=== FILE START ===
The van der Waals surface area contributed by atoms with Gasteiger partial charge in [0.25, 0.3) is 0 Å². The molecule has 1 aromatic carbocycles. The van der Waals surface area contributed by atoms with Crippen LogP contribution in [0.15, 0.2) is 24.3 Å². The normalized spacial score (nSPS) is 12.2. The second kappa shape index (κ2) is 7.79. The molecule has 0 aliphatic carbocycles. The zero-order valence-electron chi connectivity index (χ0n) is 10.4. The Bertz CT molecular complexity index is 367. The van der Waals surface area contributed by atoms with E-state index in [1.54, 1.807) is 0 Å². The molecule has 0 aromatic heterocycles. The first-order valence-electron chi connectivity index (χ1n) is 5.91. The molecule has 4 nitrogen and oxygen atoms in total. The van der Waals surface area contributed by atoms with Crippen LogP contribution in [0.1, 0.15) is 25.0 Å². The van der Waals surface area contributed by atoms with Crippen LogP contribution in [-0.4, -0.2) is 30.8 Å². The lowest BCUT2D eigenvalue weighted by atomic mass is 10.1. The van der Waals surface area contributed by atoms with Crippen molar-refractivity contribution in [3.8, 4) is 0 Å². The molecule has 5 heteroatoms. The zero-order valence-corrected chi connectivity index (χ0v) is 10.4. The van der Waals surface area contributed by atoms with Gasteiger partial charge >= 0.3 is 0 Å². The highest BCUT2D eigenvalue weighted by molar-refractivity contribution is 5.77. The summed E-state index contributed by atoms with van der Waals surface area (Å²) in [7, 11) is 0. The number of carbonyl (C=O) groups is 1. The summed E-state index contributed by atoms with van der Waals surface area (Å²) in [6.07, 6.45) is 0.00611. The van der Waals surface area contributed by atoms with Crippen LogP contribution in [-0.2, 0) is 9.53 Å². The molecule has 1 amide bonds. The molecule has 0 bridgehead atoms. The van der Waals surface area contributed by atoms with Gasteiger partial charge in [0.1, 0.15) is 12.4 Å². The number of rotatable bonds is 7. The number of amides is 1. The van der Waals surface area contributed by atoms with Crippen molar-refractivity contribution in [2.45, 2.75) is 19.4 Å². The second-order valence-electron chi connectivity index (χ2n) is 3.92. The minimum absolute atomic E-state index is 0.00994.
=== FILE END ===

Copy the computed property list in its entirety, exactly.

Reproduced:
The van der Waals surface area contributed by atoms with Gasteiger partial charge in [0.25, 0.3) is 0 Å². The molecule has 1 aromatic carbocycles. The van der Waals surface area contributed by atoms with Crippen LogP contribution in [0.15, 0.2) is 24.3 Å². The normalized spacial score (nSPS) is 12.2. The second kappa shape index (κ2) is 7.79. The molecule has 0 aliphatic carbocycles. The zero-order valence-electron chi connectivity index (χ0n) is 10.4. The Bertz CT molecular complexity index is 367. The van der Waals surface area contributed by atoms with E-state index in [1.54, 1.807) is 0 Å². The molecule has 0 aromatic heterocycles. The first-order valence-electron chi connectivity index (χ1n) is 5.91. The molecule has 4 nitrogen and oxygen atoms in total. The van der Waals surface area contributed by atoms with Crippen LogP contribution in [0.1, 0.15) is 25.0 Å². The van der Waals surface area contributed by atoms with Crippen LogP contribution in [-0.4, -0.2) is 30.8 Å². The lowest BCUT2D eigenvalue weighted by atomic mass is 10.1. The van der Waals surface area contributed by atoms with Crippen molar-refractivity contribution in [3.8, 4) is 0 Å². The molecule has 5 heteroatoms. The zero-order valence-corrected chi connectivity index (χ0v) is 10.4. The van der Waals surface area contributed by atoms with Gasteiger partial charge >= 0.3 is 0 Å². The highest BCUT2D eigenvalue weighted by molar-refractivity contribution is 5.77. The summed E-state index contributed by atoms with van der Waals surface area (Å²) in [7, 11) is 0. The number of carbonyl (C=O) groups is 1. The summed E-state index contributed by atoms with van der Waals surface area (Å²) in [6.07, 6.45) is 0.00611. The van der Waals surface area contributed by atoms with Crippen LogP contribution in [-0.2, 0) is 9.53 Å². The molecule has 1 amide bonds. The molecule has 0 bridgehead atoms. The van der Waals surface area contributed by atoms with Gasteiger partial charge in [0.1, 0.15) is 12.4 Å². The number of rotatable bonds is 7. The number of amides is 1. The van der Waals surface area contributed by atoms with Crippen molar-refractivity contribution in [2.45, 2.75) is 19.4 Å². The second-order valence-electron chi connectivity index (χ2n) is 3.92. The minimum absolute atomic E-state index is 0.00994.